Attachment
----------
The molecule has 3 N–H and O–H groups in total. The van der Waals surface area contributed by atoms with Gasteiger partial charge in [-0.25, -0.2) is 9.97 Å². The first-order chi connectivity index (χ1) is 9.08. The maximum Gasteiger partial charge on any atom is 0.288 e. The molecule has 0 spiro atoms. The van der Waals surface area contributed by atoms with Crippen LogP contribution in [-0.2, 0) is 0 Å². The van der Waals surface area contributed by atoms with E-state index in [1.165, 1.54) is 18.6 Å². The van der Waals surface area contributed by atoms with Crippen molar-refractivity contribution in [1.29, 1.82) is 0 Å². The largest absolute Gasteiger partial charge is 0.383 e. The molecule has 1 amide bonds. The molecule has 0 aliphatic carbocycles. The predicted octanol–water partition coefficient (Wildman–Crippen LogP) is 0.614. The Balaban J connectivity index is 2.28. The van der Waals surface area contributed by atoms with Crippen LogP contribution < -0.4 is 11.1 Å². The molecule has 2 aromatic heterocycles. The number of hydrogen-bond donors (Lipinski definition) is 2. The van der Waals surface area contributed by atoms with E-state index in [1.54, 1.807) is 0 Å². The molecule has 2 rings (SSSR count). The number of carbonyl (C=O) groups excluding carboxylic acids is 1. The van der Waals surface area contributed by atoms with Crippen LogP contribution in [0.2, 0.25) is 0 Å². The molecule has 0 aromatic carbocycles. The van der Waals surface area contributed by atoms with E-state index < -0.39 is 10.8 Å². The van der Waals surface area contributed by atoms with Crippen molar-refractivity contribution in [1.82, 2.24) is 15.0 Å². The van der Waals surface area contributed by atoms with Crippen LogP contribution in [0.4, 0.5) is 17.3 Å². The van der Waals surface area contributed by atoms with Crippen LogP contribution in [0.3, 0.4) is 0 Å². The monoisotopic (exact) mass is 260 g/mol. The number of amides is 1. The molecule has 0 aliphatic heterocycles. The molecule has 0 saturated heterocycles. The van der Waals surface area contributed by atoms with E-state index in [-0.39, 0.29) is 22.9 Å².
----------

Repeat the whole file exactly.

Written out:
The molecule has 3 N–H and O–H groups in total. The van der Waals surface area contributed by atoms with Gasteiger partial charge in [-0.25, -0.2) is 9.97 Å². The first-order chi connectivity index (χ1) is 9.08. The maximum Gasteiger partial charge on any atom is 0.288 e. The molecule has 0 spiro atoms. The van der Waals surface area contributed by atoms with Crippen LogP contribution in [-0.2, 0) is 0 Å². The van der Waals surface area contributed by atoms with E-state index in [1.165, 1.54) is 18.6 Å². The van der Waals surface area contributed by atoms with Crippen molar-refractivity contribution in [1.29, 1.82) is 0 Å². The largest absolute Gasteiger partial charge is 0.383 e. The molecule has 1 amide bonds. The molecule has 0 aliphatic carbocycles. The predicted octanol–water partition coefficient (Wildman–Crippen LogP) is 0.614. The Balaban J connectivity index is 2.28. The van der Waals surface area contributed by atoms with Crippen LogP contribution < -0.4 is 11.1 Å². The molecule has 2 aromatic heterocycles. The number of hydrogen-bond donors (Lipinski definition) is 2. The van der Waals surface area contributed by atoms with E-state index in [1.54, 1.807) is 0 Å². The molecule has 2 rings (SSSR count). The number of carbonyl (C=O) groups excluding carboxylic acids is 1. The van der Waals surface area contributed by atoms with Crippen LogP contribution in [0.2, 0.25) is 0 Å². The molecule has 0 aromatic carbocycles. The van der Waals surface area contributed by atoms with E-state index < -0.39 is 10.8 Å². The van der Waals surface area contributed by atoms with Crippen molar-refractivity contribution in [1.82, 2.24) is 15.0 Å². The van der Waals surface area contributed by atoms with Crippen LogP contribution in [0.4, 0.5) is 17.3 Å². The van der Waals surface area contributed by atoms with Crippen LogP contribution in [0.3, 0.4) is 0 Å². The monoisotopic (exact) mass is 260 g/mol. The number of amides is 1. The molecule has 0 aliphatic heterocycles. The molecule has 0 saturated heterocycles. The van der Waals surface area contributed by atoms with E-state index in [-0.39, 0.29) is 22.9 Å².